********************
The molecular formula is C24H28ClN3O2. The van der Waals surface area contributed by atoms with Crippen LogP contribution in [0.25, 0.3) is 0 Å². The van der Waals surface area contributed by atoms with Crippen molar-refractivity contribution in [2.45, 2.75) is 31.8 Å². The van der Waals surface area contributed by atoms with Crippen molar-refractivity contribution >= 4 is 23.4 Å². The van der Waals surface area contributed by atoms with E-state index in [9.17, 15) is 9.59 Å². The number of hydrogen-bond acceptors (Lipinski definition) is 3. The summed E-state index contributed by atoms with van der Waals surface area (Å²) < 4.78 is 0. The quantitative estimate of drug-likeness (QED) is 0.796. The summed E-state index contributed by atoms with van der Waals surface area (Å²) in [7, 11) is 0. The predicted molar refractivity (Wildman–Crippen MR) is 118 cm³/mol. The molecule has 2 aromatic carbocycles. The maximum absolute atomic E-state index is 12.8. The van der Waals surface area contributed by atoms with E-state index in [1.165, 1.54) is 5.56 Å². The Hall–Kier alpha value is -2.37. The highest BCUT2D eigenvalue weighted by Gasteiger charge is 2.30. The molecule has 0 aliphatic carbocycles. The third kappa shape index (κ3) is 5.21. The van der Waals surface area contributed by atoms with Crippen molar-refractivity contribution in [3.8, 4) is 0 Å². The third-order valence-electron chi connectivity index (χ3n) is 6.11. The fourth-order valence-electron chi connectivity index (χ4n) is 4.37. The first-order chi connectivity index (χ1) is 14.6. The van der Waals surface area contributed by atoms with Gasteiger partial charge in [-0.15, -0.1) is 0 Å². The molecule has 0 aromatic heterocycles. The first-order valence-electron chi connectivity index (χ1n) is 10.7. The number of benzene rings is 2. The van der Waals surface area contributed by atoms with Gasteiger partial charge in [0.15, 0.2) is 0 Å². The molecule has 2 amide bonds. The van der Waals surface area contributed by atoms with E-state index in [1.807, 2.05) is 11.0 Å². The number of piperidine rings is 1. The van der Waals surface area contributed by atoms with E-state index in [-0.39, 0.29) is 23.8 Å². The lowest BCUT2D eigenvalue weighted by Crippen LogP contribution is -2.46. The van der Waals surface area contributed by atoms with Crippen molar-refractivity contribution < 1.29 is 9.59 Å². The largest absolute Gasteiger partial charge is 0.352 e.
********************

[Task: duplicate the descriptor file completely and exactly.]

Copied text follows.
The molecular formula is C24H28ClN3O2. The van der Waals surface area contributed by atoms with Crippen LogP contribution in [0.25, 0.3) is 0 Å². The van der Waals surface area contributed by atoms with Crippen molar-refractivity contribution in [2.45, 2.75) is 31.8 Å². The van der Waals surface area contributed by atoms with Crippen molar-refractivity contribution >= 4 is 23.4 Å². The van der Waals surface area contributed by atoms with E-state index in [9.17, 15) is 9.59 Å². The number of hydrogen-bond acceptors (Lipinski definition) is 3. The summed E-state index contributed by atoms with van der Waals surface area (Å²) < 4.78 is 0. The quantitative estimate of drug-likeness (QED) is 0.796. The summed E-state index contributed by atoms with van der Waals surface area (Å²) in [7, 11) is 0. The predicted molar refractivity (Wildman–Crippen MR) is 118 cm³/mol. The molecule has 2 aromatic carbocycles. The maximum absolute atomic E-state index is 12.8. The van der Waals surface area contributed by atoms with E-state index in [1.165, 1.54) is 5.56 Å². The Hall–Kier alpha value is -2.37. The highest BCUT2D eigenvalue weighted by Gasteiger charge is 2.30. The molecule has 0 aliphatic carbocycles. The third kappa shape index (κ3) is 5.21. The van der Waals surface area contributed by atoms with Crippen molar-refractivity contribution in [3.8, 4) is 0 Å². The third-order valence-electron chi connectivity index (χ3n) is 6.11. The fourth-order valence-electron chi connectivity index (χ4n) is 4.37. The first-order chi connectivity index (χ1) is 14.6. The van der Waals surface area contributed by atoms with Gasteiger partial charge in [-0.15, -0.1) is 0 Å². The molecule has 0 aromatic heterocycles. The first-order valence-electron chi connectivity index (χ1n) is 10.7. The number of benzene rings is 2. The van der Waals surface area contributed by atoms with Gasteiger partial charge in [0.15, 0.2) is 0 Å². The molecule has 2 amide bonds. The van der Waals surface area contributed by atoms with E-state index in [1.807, 2.05) is 11.0 Å². The number of piperidine rings is 1. The van der Waals surface area contributed by atoms with E-state index in [-0.39, 0.29) is 23.8 Å². The lowest BCUT2D eigenvalue weighted by Crippen LogP contribution is -2.46. The van der Waals surface area contributed by atoms with Crippen molar-refractivity contribution < 1.29 is 9.59 Å². The largest absolute Gasteiger partial charge is 0.352 e.